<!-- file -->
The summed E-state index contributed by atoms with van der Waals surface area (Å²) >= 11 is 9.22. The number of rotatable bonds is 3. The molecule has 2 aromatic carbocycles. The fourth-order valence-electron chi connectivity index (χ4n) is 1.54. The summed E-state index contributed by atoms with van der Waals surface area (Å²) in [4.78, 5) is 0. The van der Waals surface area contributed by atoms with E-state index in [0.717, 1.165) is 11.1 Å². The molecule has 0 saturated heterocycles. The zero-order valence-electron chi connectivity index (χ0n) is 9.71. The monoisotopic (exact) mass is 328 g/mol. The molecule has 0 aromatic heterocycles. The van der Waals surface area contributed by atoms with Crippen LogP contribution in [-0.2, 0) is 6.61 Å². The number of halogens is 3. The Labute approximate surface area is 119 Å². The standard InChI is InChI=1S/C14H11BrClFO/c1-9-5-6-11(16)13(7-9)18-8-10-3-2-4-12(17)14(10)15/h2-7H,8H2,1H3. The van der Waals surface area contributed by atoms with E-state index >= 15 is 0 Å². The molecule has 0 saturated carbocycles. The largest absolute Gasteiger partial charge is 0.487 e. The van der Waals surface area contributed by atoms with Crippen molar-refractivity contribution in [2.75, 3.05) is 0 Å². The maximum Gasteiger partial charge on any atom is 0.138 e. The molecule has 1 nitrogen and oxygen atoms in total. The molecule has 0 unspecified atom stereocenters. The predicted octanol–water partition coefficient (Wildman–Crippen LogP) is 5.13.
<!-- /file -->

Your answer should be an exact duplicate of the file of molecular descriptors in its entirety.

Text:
The summed E-state index contributed by atoms with van der Waals surface area (Å²) >= 11 is 9.22. The number of rotatable bonds is 3. The molecule has 2 aromatic carbocycles. The fourth-order valence-electron chi connectivity index (χ4n) is 1.54. The summed E-state index contributed by atoms with van der Waals surface area (Å²) in [4.78, 5) is 0. The van der Waals surface area contributed by atoms with E-state index in [0.717, 1.165) is 11.1 Å². The molecule has 0 saturated heterocycles. The zero-order valence-electron chi connectivity index (χ0n) is 9.71. The monoisotopic (exact) mass is 328 g/mol. The molecule has 0 aromatic heterocycles. The van der Waals surface area contributed by atoms with Crippen LogP contribution in [-0.2, 0) is 6.61 Å². The number of halogens is 3. The Labute approximate surface area is 119 Å². The standard InChI is InChI=1S/C14H11BrClFO/c1-9-5-6-11(16)13(7-9)18-8-10-3-2-4-12(17)14(10)15/h2-7H,8H2,1H3. The van der Waals surface area contributed by atoms with E-state index >= 15 is 0 Å². The molecule has 0 saturated carbocycles. The largest absolute Gasteiger partial charge is 0.487 e. The van der Waals surface area contributed by atoms with Crippen molar-refractivity contribution in [2.75, 3.05) is 0 Å². The maximum Gasteiger partial charge on any atom is 0.138 e. The molecule has 1 nitrogen and oxygen atoms in total. The molecule has 0 unspecified atom stereocenters. The predicted octanol–water partition coefficient (Wildman–Crippen LogP) is 5.13.